Reflection About Literacy

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The bridge to literacy is paved with the bricks of admonished concepts, and council. Literacy is simply a human invention to communicate with other humans and as such, requires a sherpa (or multiple) to guide the growing writer to a refined level of effective reading and writing. This “sponsor of literacy” can be found among all readers and writers. They are the individuals who had nurtured growth in education and formed the bricks of your first step towards literacy. Through identifying and studying this process, an individual can proudly take the next step upward towards effective and refined writing. Through pain and agony, I was a very resistant child and most of my reading experiences were forced upon me. I remember having to do a…show more content…
The magazine cover displayed an Egyptian pyramid which instantly captured my imagination and created an insatiable appetite towards ancient structures. I had been so unfamiliar with associating enjoyment and literature that reading the photograph captions felt taboo, as if looking at pornography. I had begun asking my parents for books pertaining to Ancient Egypt for every holiday. I had discovered a bridge between my self interests and my literacy growth. I was so enthralled by such foreign concepts, delivered through academic text, that I had unknowingly begun to take the next step towards self-growth.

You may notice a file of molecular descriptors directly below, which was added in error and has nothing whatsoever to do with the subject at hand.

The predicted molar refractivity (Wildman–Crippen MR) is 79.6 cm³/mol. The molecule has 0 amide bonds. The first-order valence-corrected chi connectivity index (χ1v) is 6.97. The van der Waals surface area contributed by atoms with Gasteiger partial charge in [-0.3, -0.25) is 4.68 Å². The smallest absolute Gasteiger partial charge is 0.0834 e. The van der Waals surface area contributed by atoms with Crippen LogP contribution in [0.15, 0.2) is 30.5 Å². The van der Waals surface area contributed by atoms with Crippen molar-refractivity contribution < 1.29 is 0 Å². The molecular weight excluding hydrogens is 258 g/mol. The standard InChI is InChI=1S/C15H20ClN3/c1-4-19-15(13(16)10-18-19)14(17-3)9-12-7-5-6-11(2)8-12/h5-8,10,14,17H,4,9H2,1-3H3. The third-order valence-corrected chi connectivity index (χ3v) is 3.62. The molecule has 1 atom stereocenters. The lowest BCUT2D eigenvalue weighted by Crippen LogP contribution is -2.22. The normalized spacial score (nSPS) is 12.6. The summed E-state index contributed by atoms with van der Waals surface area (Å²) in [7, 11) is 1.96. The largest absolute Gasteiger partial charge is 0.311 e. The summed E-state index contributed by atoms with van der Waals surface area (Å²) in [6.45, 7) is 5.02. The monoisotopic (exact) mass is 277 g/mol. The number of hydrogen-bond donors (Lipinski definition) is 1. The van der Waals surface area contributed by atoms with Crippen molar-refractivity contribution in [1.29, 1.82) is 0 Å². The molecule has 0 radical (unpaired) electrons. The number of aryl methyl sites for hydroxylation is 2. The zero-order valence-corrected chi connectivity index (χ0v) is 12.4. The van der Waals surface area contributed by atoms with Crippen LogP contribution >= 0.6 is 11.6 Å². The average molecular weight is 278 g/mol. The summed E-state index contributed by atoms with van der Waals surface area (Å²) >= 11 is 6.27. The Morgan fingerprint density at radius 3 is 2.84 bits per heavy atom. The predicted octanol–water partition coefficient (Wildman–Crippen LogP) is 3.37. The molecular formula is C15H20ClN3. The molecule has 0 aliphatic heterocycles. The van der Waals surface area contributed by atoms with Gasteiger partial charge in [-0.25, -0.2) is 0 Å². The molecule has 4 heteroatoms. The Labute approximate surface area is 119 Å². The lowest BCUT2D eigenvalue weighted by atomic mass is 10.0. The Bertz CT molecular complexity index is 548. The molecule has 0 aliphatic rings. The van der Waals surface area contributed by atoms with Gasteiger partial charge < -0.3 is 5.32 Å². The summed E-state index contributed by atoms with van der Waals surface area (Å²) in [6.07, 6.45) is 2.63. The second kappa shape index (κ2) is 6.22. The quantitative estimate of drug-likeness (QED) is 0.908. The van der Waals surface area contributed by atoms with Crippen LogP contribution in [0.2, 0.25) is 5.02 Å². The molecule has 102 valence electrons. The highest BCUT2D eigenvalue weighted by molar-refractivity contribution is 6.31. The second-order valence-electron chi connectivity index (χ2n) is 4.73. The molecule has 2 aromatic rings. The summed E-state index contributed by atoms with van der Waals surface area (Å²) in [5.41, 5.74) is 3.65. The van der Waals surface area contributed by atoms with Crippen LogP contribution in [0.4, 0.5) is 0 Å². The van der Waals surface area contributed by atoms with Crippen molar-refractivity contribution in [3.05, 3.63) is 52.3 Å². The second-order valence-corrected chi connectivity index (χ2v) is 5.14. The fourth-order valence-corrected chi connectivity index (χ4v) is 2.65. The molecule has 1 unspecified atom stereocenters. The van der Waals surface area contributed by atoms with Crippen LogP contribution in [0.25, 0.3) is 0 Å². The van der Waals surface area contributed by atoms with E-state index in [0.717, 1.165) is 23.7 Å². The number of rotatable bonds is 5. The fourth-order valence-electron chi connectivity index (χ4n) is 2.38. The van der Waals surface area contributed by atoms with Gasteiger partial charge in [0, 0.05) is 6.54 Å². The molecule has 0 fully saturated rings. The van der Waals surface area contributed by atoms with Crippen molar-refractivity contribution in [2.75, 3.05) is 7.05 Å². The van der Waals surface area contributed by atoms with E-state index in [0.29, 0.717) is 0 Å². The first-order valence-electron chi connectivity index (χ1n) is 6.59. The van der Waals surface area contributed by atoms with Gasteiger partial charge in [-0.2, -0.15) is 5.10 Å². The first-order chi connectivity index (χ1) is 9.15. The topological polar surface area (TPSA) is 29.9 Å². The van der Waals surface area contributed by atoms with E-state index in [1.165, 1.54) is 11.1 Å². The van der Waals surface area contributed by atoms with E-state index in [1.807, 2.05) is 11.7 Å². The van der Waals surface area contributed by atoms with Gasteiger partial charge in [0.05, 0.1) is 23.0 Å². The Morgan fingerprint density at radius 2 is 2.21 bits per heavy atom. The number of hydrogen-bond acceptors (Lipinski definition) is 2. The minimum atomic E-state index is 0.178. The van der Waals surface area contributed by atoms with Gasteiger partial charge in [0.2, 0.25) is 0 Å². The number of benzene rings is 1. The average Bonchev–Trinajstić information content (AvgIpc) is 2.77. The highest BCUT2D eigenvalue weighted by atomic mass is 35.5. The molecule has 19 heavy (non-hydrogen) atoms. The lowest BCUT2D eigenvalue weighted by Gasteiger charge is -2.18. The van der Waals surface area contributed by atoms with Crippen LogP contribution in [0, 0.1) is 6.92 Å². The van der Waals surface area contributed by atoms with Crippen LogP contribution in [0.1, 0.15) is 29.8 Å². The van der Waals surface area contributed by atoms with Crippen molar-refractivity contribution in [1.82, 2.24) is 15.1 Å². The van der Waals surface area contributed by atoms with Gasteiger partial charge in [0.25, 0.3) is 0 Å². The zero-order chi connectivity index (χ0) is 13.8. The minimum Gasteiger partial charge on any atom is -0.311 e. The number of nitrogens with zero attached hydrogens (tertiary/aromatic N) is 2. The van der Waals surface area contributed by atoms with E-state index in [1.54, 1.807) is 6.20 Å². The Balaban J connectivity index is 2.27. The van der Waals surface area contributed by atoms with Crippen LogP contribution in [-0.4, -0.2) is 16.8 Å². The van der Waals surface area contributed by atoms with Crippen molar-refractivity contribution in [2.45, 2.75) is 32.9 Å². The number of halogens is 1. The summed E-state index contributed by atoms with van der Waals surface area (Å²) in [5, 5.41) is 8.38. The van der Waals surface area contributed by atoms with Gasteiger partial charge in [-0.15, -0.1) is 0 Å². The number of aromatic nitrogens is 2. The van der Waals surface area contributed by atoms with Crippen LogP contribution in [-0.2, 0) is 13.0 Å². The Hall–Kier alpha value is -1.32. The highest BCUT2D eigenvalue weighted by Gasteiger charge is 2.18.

I learned that reading did not always have to be a daunting task limited to predetermined texts listed on some scholastic reading list. I realized that I had a profound interest in a specific subject and that reading literature pertaining to that subject was really not that bad. My focus and stamina began to grow, as well as my information retention. It was clear that there was a direct correlation to my personal interest and my reading ability. However, reading literature which was not related to my interests was still very daunting to me. I have found that if I could find something in a text to connect with, that my focus becomes a little more productive. 
 My writing development had also progressed due to this self-growth, although at a slower pace than my reading level. As an adolescent, the majority of my personal writings were graded assignments which would
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